‘Larchmont Walking Ladies’ keep in shape while feeding their soul

| December 30, 2014 | 0 Comments
LARCHMONT LADIES in the walking contingent are, from left, Gloria Flores, Ines Aguirre, Lisa Avazian and Marion Plato.

LARCHMONT LADIES in the walking contingent are, from left, Gloria Flores, Ines Aguirre, Lisa Avazian and Marion Plato.

Every weekday, come drizzle or shine, a group of local women who call themselves the “Larchmont Walking Ladies” gets together to do just that­­­—walk. And walk they do for two-and-a-half miles per day.

The tradition started back in 1990 when Marion Plato, Lisa Avazian, Gloria Flores and Inez Aguirre were raising children. They needed an outlet and a way to see their friends, so they hopped out of bed each morning, strapped on their walking shoes and hit the pavement.

After carpooling to Lisa Azarian’s house at Hudson and Beverly, the team walks down Beverly to Larchmont where they stop at the Coffee Bean & Tea Leaf, occasionally popping over to Rite-Aid for errands.

“It started as a way to get out of the house after having kids,” says Marion, “and then it turned into a decades-long commitment. We have found the social and psychological benefits are extraordinary, and if we get a little exercise at the same time—even better!”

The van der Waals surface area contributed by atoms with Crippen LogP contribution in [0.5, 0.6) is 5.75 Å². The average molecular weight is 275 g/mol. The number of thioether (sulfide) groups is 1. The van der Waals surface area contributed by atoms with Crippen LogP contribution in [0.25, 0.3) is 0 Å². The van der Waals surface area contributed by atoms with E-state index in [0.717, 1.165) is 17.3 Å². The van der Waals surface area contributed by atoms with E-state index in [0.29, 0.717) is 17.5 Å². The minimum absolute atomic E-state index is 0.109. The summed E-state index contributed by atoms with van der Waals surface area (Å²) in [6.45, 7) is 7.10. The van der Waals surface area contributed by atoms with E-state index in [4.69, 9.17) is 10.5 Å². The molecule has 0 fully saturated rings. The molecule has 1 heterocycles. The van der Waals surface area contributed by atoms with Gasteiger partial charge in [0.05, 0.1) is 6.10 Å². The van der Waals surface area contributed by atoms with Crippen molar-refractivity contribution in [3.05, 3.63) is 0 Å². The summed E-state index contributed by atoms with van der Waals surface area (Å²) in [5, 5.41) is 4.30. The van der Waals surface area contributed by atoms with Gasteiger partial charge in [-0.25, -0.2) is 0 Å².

The social aspects of the walk are abundant. The employees at the Coffee Bean & Tea Leaf all know them by name.  The ladies have made many new friends walking up and down the boulevard, including dog owners and parents of children at their own kids’ schools.

The “Larchmont Walking Ladies” are so well known on the boulevard that they even have their own song and wear jackets that read “Larchmont Village” on the front.  “We are the ladies of Larchmont, you’ve heard so much about…” laughs Marion as she breaks into the song.

The friends, who now range in age from their 60s to 80s, have had their lives strengthened by their walking bond.  They have seen each other through ups and downs, graduations, weddings, grandchildren and health issues.  They have joined local charities together, volunteering for groups such as the local chapter of the Needlework Guild Association (NGA).

At the end of every morning’s one-hour walk, the Larchmont Walking Ladies get into their cars and go their separate ways.

“We look forward to walking the next day, though,” reflects Marion, “because it’s what gets us out of bed.”

By Sondi Toll Sepenuk



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Category: People

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